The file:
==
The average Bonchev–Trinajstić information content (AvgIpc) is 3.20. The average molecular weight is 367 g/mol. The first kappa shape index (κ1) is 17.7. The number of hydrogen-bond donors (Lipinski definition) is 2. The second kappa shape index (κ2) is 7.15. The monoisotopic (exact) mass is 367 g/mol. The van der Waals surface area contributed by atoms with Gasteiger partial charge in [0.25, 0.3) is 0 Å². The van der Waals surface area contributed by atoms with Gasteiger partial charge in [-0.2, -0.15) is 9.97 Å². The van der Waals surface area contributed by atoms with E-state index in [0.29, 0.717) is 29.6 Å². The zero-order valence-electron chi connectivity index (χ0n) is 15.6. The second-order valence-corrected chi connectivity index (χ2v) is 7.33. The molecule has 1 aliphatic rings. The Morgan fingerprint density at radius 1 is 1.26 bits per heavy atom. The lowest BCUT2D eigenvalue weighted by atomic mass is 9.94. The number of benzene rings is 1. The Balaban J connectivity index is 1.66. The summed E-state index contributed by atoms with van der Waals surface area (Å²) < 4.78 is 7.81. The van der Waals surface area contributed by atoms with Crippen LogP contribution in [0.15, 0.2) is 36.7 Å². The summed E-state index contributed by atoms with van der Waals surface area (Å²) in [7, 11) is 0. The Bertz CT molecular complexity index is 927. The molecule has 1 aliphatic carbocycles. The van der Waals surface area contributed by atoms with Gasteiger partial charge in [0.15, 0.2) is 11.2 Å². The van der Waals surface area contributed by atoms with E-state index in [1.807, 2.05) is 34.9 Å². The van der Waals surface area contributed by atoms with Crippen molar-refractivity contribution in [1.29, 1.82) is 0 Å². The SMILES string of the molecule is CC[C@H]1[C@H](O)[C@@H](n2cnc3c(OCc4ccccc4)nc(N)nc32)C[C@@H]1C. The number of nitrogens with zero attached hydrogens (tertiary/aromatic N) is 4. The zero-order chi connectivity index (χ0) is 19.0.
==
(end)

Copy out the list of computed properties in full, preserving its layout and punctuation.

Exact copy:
The average Bonchev–Trinajstić information content (AvgIpc) is 3.20. The average molecular weight is 367 g/mol. The first kappa shape index (κ1) is 17.7. The number of hydrogen-bond donors (Lipinski definition) is 2. The second kappa shape index (κ2) is 7.15. The monoisotopic (exact) mass is 367 g/mol. The van der Waals surface area contributed by atoms with Gasteiger partial charge in [0.25, 0.3) is 0 Å². The van der Waals surface area contributed by atoms with Gasteiger partial charge in [-0.2, -0.15) is 9.97 Å². The van der Waals surface area contributed by atoms with E-state index in [0.29, 0.717) is 29.6 Å². The zero-order valence-electron chi connectivity index (χ0n) is 15.6. The second-order valence-corrected chi connectivity index (χ2v) is 7.33. The molecule has 1 aliphatic rings. The Morgan fingerprint density at radius 1 is 1.26 bits per heavy atom. The lowest BCUT2D eigenvalue weighted by atomic mass is 9.94. The number of benzene rings is 1. The Balaban J connectivity index is 1.66. The summed E-state index contributed by atoms with van der Waals surface area (Å²) < 4.78 is 7.81. The van der Waals surface area contributed by atoms with Crippen LogP contribution in [0.15, 0.2) is 36.7 Å². The summed E-state index contributed by atoms with van der Waals surface area (Å²) in [7, 11) is 0. The Bertz CT molecular complexity index is 927. The molecule has 1 aliphatic carbocycles. The van der Waals surface area contributed by atoms with Gasteiger partial charge in [0.15, 0.2) is 11.2 Å². The van der Waals surface area contributed by atoms with E-state index in [1.807, 2.05) is 34.9 Å². The van der Waals surface area contributed by atoms with Crippen molar-refractivity contribution in [1.29, 1.82) is 0 Å². The SMILES string of the molecule is CC[C@H]1[C@H](O)[C@@H](n2cnc3c(OCc4ccccc4)nc(N)nc32)C[C@@H]1C. The number of nitrogens with zero attached hydrogens (tertiary/aromatic N) is 4. The zero-order chi connectivity index (χ0) is 19.0.